• But you’re not intending to imply that this is the information that Chairman Nunes has been talking about.
  • And then, Westinghouse Center filed for bankruptcy yesterday. I’m wondering if that’s prompted national security concerns in the administration, and if there is any effort within the administration to sort of help them navigate this bankruptcy, considering that the —
  • Sean, I just want to ask you to elaborate more on what you have so far told us. You said that in the ordinary course of business, the national security staff discovered documents. Can you explain how these documents were uncovered? What does it mean “in the course of business”?
  • So who in the national security staff, then, uncovered the documents?
  • Are you in a position right now to deny or rule out the possibility that members of the national security staff have already informed the Chairman of the House Intelligence Committee?
  • A couple of things, Sean. First of all, on the Freedom Caucus, in response to the President’s tweet, Congressman Amash of Michigan responded on camera, saying, most people don’t like to be bullied — in response to the President — also saying that sending out such tweets is constructive in the 5th grade and it may allow a child to get his way, but that’s not how government works. Could you take a moment to respond to Congressman Amash? Was the President trying to bully the Freedom Caucus?
  • Following on that, is this a divide-and-conquer strategy?
  • And then if I could, following on what Major said, you’ve accused people in this room several times of being more interested in the process than actually in substance of things. But when information is discovered by the Intelligence Committee Chairman in the House, at the White House, that is potentially exculpatory to what the President has tweeted out, and it’s reported that one of the people who was involved in uncovering that information is a White House staff member who was kept in his position over the request of the National Security Advisor by the political leadership here at the White House, does the process not then take on some relevance?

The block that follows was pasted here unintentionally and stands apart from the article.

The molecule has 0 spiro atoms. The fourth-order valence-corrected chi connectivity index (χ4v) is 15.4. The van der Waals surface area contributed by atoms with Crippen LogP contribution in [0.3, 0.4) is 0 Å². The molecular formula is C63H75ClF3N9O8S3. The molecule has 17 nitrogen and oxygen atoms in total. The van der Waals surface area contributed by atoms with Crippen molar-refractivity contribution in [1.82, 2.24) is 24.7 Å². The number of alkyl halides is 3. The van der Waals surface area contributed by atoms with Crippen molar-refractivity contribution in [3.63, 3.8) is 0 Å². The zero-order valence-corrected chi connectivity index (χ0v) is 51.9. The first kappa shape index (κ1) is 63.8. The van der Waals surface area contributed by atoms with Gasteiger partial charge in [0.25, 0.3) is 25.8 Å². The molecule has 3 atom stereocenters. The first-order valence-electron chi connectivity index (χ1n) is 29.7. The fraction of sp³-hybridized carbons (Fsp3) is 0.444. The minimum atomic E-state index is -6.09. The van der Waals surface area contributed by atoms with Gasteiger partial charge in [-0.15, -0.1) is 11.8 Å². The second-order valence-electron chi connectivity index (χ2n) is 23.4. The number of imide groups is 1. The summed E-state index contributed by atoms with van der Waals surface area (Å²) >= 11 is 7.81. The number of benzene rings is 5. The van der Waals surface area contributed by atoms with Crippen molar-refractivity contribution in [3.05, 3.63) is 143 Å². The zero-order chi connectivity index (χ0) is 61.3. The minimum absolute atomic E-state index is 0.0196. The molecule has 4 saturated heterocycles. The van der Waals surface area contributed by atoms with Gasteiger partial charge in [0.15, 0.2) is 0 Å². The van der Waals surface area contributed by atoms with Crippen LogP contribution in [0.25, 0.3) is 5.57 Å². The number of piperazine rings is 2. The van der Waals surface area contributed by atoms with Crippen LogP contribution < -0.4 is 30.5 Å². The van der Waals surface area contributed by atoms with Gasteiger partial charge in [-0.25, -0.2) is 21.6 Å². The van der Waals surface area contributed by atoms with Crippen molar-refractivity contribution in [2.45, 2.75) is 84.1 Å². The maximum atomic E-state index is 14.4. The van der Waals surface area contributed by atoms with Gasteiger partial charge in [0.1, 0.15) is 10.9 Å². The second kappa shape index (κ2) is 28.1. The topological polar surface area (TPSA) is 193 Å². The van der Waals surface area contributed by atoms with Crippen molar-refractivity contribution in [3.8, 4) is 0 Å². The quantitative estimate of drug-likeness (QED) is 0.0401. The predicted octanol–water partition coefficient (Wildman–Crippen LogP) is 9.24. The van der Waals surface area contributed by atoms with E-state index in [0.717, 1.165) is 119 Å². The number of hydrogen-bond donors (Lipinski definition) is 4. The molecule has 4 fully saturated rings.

• I’m not asking that question.
  • No, I’m not asking that question.
  • That’s not what I asked. What I asked was, when you have that connection of dots all the way along, does the process, the prominence of this information not become relevant to the overall investigation?
  • Sean, a quick follow up on that —
  • You mentioned a couple of times —
  • Thank you. Has the President already been briefed on this information —
  • Has the President been briefed on this information that you’re now inviting the congressional committee chairs to come in and view? And when was he briefed on it?
  • So then why would you brief — why would the White House brief congressional —
  • Sean, thanks. A couple on taxes. The timeline here had been healthcare first, tax reform second. There was a Fox poll out, released yesterday, that said 73 percent of Americans want tax reform to happen this year. With healthcare now at least being on hold, is healthcare the number-one priority for this administration — is tax reform the number-one priority for this administration at this point, or is healthcare still kind of taking up some of the oxygen?
  • And you described what was going on with the meeting today as the first phase. Can you lay out to us what is somewhat entailed with that first phase? Is the President being given detailed strategies? Or is it broad principles? What is involved in this first phase?
  • And you just mentioned a dual track between healthcare and tax reform, but then there’s also infrastructure hanging out there. So can all of those go together?
  • Thank you, Sean. Turning to the foreign front, yesterday, Vladimir Kara-Murza, the twice-poisoned Russian dissident and vice-chairman of the Open Russia Movement, testified before a Senate appropriations subcommittee, backing continued sanctions against Russia. He also called on Secretary of State Tillerson to meet with Russian Civil Society members –in other words, anti-Putin dissidents like himself — when he makes his trip to Moscow next month. Mr. Kara-Murza also said he was meeting with many members of Congress of both parties, but he would be very happy to meet with any administration officials. Are there any plans for the President or anyone in the White House to meet with Mr. Kara-Murza? And will Mr. Tillerson meet with the Russian Civil Society?
  • Sean, can I ask a question — but before I do, get some clarification on the answer that you gave to Hunter and to Major? I thought it was just yesterday that you said that when you were asked who cleared in Chairman Nunes, that you had asked some preliminary questions and not gotten answers, and that you would continue to ask.
  • So my question today is, you know the answers to that and you are saying you will not answer that question today? Or you don’t know?